Genetics

Genetics

Why is genetic testing recommended to intended parents?

Nowadays, the success of some infertility treatments greatly depends on the use of preimplantation embryo genetic testing. There are a number of indications for such tests. Genetic embryo testing is prescribed for intended parents of advanced maternal age, with previous recurrent IVF failures, male infertility, or recurrent pregnancy loss (RPL). Also, if the medical history of your family includes any single-gene disorders or a genetic disease that is linked to a specific sex, and you are looking to expand your family, you should consider IVF and testing your embryos before the transfer to determine their genetic makeup.
Those patients who do not have direct indications for genetic embryo testing that are mentioned above may still choose to use it to help conceive a genetically healthy baby. Genetic testing can help parents-to-be achieve pregnancy via IVF treatment: collecting the oocytes, fertilizing them in vitro and selecting the most healthy-looking embryos for transfer. Genetic testing can also greatly help in the investigation of the root causes of infertility that the couple has been experiencing. The main goal of genetic testing done on embryos is to make sure that only the embryos with the highest implantation rate are used during IVF treatment.

How do I know which genetic screening method is best for me?

Intended parents usually choose PGS if they want to test their frozen embryos for chromosomal abnormalities. Patients who are known carriers of some genetic mutation tend to opt for PGD that can detect this specific genetic disorder in their embryos. Certainly, the possibility of assurance that your child conceived via IVF will be free from the same genetic disorder that we carry cannot be underestimated.
The above-mentioned options of genetic testing provide an opportunity not only to help you conceive a healthy baby but also to select the baby's sex. Family planning can be important for some people and here, again, PGS can be of help here.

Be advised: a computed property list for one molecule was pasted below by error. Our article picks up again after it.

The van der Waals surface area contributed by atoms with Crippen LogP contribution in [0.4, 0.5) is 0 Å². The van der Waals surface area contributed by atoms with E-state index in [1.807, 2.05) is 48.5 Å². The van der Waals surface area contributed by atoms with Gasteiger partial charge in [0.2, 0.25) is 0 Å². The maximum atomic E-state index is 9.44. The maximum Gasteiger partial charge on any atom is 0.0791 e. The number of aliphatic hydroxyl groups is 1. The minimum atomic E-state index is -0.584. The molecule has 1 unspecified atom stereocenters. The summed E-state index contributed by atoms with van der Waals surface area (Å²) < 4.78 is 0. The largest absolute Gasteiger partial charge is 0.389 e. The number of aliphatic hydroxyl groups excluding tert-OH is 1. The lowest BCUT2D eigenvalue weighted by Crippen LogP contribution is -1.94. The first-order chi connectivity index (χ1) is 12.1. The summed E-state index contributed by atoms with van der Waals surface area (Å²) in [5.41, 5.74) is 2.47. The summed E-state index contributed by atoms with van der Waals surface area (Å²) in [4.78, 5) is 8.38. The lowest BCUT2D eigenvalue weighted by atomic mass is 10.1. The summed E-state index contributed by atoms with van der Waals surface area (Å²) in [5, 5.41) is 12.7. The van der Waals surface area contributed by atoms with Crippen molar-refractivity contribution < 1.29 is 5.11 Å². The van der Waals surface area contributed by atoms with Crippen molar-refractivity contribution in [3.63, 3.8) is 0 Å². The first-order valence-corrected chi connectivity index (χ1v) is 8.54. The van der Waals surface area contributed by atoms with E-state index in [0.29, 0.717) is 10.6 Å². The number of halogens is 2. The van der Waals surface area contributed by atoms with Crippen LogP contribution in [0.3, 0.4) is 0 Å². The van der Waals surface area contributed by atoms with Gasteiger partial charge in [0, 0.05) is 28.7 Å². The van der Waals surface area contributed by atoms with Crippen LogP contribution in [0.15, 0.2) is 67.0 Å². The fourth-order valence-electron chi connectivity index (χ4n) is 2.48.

What is the process for genetic testing?

  • The oocytes that are collected during an IVF cycle are fertilized using the partner or donor's sperm.

  • Once an embryo reaches day 5 of its development (i. e. the blastocyst stage), the embryologist can carry out the embryo biopsy. During this procedure, approximately 5-10 cells are biopsied from an embryo.

  • The embryologist can perform the biopsy on a few embryos at once. The procedure is entirely safe for them. The removed cells are then sent for testing. This can be done using different techniques: fluorescent in situ hybridization (FISH), microarray, and single-nucleotide polymorphism (SNP).

  • It usually takes 5-10 days for test results to arrive. On the basis of the results, the embryologist selects the most genetically viable embryo(s) to be transferred.

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FAQ. Preimplantation Genetic Testing

  • How safe is Preimplantation Genetic Testing?

    There is no evidence that children born after preimplantation genetic testing suffer from any health or developmental problems. Experts say that embryo biopsy does not affect the health of babies conceived from tested embryos. Hence, such testing is a safe option.

  • Can PGS be used for selecting the baby’s sex?

    Preimplantation genetic screening is one of the techniques used to detect the embryo’s sex because PGS also analyses the Y and X chromosomes. This can be done with 100% accuracy. It can be of benefit to couples who want to balance out their family and to use modern technologies to choose the embryos of a specific sex for transfer. This way they will ensure they will conceive a child of the desired sex. Their motivation can be non-medical, that is family balancing. Another reason to choose the baby’s sex are sex-linked genetic diseases. For example, muscular dystrophy which is a gender-specific disease that only affects boys. In this case, sex selection can be recommended by the doctor as this is a clear medical indication to opt for a specific sex.

  • What is the process of PGD?

    PGD includes removing a few cells that will form a placenta from a day 5 embryo. Such procedure, called trophectoderm biopsy, is not harmful to the embryo. The embryologists test the cells to detect if they contain any genetic abnormalities. The embryos that do not possess the specific genetic condition will be selected as suitable for transferring into the patient's uterus.

  • How many days should I wait to get the results of PGD/PGS?/h4>

    It usually takes 5-10 days for test results to arrive. The embryo(s) with the best genetic makeup are selected for embryo transfer.

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